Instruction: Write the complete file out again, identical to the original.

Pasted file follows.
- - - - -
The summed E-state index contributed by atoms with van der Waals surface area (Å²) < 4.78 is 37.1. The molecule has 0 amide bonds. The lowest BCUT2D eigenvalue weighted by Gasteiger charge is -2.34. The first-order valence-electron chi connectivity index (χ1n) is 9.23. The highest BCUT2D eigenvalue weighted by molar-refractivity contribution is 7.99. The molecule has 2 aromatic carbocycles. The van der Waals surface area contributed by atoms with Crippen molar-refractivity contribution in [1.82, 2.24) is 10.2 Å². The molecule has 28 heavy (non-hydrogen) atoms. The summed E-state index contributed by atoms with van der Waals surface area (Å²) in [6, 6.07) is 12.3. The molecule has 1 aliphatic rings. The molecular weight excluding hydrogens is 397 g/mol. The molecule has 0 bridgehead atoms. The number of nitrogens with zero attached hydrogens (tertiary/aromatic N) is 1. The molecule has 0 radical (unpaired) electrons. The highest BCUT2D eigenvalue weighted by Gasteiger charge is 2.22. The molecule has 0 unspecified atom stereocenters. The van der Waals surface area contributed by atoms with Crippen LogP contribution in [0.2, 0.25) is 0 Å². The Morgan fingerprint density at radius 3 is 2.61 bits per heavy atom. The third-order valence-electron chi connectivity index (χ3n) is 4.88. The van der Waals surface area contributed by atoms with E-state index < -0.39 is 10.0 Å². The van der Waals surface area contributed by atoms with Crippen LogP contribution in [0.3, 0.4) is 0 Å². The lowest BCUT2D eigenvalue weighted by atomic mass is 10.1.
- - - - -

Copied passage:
The summed E-state index contributed by atoms with van der Waals surface area (Å²) < 4.78 is 37.1. The molecule has 0 amide bonds. The lowest BCUT2D eigenvalue weighted by Gasteiger charge is -2.34. The first-order valence-electron chi connectivity index (χ1n) is 9.23. The highest BCUT2D eigenvalue weighted by molar-refractivity contribution is 7.99. The molecule has 2 aromatic carbocycles. The van der Waals surface area contributed by atoms with Crippen molar-refractivity contribution in [1.82, 2.24) is 10.2 Å². The molecule has 28 heavy (non-hydrogen) atoms. The summed E-state index contributed by atoms with van der Waals surface area (Å²) in [6, 6.07) is 12.3. The molecule has 1 aliphatic rings. The molecular weight excluding hydrogens is 397 g/mol. The molecule has 0 bridgehead atoms. The number of nitrogens with zero attached hydrogens (tertiary/aromatic N) is 1. The molecule has 0 radical (unpaired) electrons. The highest BCUT2D eigenvalue weighted by Gasteiger charge is 2.22. The molecule has 0 unspecified atom stereocenters. The van der Waals surface area contributed by atoms with Crippen LogP contribution in [0.2, 0.25) is 0 Å². The Morgan fingerprint density at radius 3 is 2.61 bits per heavy atom. The third-order valence-electron chi connectivity index (χ3n) is 4.88. The van der Waals surface area contributed by atoms with E-state index < -0.39 is 10.0 Å². The van der Waals surface area contributed by atoms with Crippen LogP contribution in [0.3, 0.4) is 0 Å². The lowest BCUT2D eigenvalue weighted by atomic mass is 10.1.